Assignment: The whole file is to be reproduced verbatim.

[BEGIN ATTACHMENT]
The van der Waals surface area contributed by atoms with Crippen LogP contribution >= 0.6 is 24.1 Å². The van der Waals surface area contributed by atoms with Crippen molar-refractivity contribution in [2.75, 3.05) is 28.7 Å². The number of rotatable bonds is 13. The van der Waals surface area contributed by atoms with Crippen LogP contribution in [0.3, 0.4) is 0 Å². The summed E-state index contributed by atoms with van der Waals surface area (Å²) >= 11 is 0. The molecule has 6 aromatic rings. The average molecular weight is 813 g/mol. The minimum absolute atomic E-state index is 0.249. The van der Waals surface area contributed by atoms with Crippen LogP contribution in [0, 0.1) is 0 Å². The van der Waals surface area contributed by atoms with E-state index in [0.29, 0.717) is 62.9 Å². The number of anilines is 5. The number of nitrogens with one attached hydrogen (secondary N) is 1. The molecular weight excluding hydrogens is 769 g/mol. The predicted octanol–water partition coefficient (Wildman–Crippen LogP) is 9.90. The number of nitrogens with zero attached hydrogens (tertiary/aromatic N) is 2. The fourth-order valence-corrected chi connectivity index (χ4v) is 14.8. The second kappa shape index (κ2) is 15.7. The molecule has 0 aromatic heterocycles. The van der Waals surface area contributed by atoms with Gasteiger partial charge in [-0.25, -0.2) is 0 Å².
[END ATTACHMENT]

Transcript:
The van der Waals surface area contributed by atoms with Crippen LogP contribution >= 0.6 is 24.1 Å². The van der Waals surface area contributed by atoms with Crippen molar-refractivity contribution in [2.75, 3.05) is 28.7 Å². The number of rotatable bonds is 13. The van der Waals surface area contributed by atoms with Crippen LogP contribution in [0.3, 0.4) is 0 Å². The summed E-state index contributed by atoms with van der Waals surface area (Å²) >= 11 is 0. The molecule has 6 aromatic rings. The average molecular weight is 813 g/mol. The minimum absolute atomic E-state index is 0.249. The van der Waals surface area contributed by atoms with Crippen LogP contribution in [0, 0.1) is 0 Å². The van der Waals surface area contributed by atoms with E-state index in [0.29, 0.717) is 62.9 Å². The number of anilines is 5. The number of nitrogens with one attached hydrogen (secondary N) is 1. The molecular weight excluding hydrogens is 769 g/mol. The predicted octanol–water partition coefficient (Wildman–Crippen LogP) is 9.90. The number of nitrogens with zero attached hydrogens (tertiary/aromatic N) is 2. The fourth-order valence-corrected chi connectivity index (χ4v) is 14.8. The second kappa shape index (κ2) is 15.7. The molecule has 0 aromatic heterocycles. The van der Waals surface area contributed by atoms with Gasteiger partial charge in [-0.25, -0.2) is 0 Å².